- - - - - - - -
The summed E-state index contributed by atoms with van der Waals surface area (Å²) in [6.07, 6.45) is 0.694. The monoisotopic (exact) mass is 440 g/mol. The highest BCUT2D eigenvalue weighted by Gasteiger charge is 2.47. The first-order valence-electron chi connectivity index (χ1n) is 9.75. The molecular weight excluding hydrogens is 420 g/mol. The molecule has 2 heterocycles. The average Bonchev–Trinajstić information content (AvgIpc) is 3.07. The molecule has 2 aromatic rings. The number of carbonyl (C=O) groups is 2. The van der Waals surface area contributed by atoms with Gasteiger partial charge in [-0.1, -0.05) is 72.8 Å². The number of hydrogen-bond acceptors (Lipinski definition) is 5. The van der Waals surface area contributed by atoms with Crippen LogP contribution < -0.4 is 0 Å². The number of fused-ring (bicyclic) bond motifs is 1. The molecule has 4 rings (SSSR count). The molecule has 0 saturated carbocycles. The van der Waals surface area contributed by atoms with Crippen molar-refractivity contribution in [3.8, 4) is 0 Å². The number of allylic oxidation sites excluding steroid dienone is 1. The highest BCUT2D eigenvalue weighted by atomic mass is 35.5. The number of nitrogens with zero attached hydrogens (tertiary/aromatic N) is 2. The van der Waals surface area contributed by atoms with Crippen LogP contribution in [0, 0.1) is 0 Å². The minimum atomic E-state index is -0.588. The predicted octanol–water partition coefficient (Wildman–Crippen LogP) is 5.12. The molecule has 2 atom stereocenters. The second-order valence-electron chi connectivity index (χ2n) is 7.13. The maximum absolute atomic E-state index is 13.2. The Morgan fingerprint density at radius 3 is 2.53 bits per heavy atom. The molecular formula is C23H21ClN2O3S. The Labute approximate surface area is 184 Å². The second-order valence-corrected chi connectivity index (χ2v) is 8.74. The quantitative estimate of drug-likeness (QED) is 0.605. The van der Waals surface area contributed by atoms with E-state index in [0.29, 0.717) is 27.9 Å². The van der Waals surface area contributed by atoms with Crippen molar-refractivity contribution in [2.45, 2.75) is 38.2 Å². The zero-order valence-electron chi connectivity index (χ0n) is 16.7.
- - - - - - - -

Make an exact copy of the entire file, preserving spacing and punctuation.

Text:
The summed E-state index contributed by atoms with van der Waals surface area (Å²) in [6.07, 6.45) is 0.694. The monoisotopic (exact) mass is 440 g/mol. The highest BCUT2D eigenvalue weighted by Gasteiger charge is 2.47. The first-order valence-electron chi connectivity index (χ1n) is 9.75. The molecular weight excluding hydrogens is 420 g/mol. The molecule has 2 heterocycles. The average Bonchev–Trinajstić information content (AvgIpc) is 3.07. The molecule has 2 aromatic rings. The number of carbonyl (C=O) groups is 2. The van der Waals surface area contributed by atoms with Gasteiger partial charge in [-0.1, -0.05) is 72.8 Å². The number of hydrogen-bond acceptors (Lipinski definition) is 5. The van der Waals surface area contributed by atoms with Crippen LogP contribution < -0.4 is 0 Å². The number of fused-ring (bicyclic) bond motifs is 1. The molecule has 4 rings (SSSR count). The molecule has 0 saturated carbocycles. The van der Waals surface area contributed by atoms with Crippen molar-refractivity contribution in [3.8, 4) is 0 Å². The number of allylic oxidation sites excluding steroid dienone is 1. The highest BCUT2D eigenvalue weighted by atomic mass is 35.5. The number of nitrogens with zero attached hydrogens (tertiary/aromatic N) is 2. The van der Waals surface area contributed by atoms with Crippen LogP contribution in [0, 0.1) is 0 Å². The minimum atomic E-state index is -0.588. The predicted octanol–water partition coefficient (Wildman–Crippen LogP) is 5.12. The molecule has 2 atom stereocenters. The second-order valence-electron chi connectivity index (χ2n) is 7.13. The maximum absolute atomic E-state index is 13.2. The Morgan fingerprint density at radius 3 is 2.53 bits per heavy atom. The molecular formula is C23H21ClN2O3S. The Labute approximate surface area is 184 Å². The second-order valence-corrected chi connectivity index (χ2v) is 8.74. The quantitative estimate of drug-likeness (QED) is 0.605. The van der Waals surface area contributed by atoms with E-state index in [0.29, 0.717) is 27.9 Å². The van der Waals surface area contributed by atoms with Crippen molar-refractivity contribution in [2.45, 2.75) is 38.2 Å². The zero-order valence-electron chi connectivity index (χ0n) is 16.7.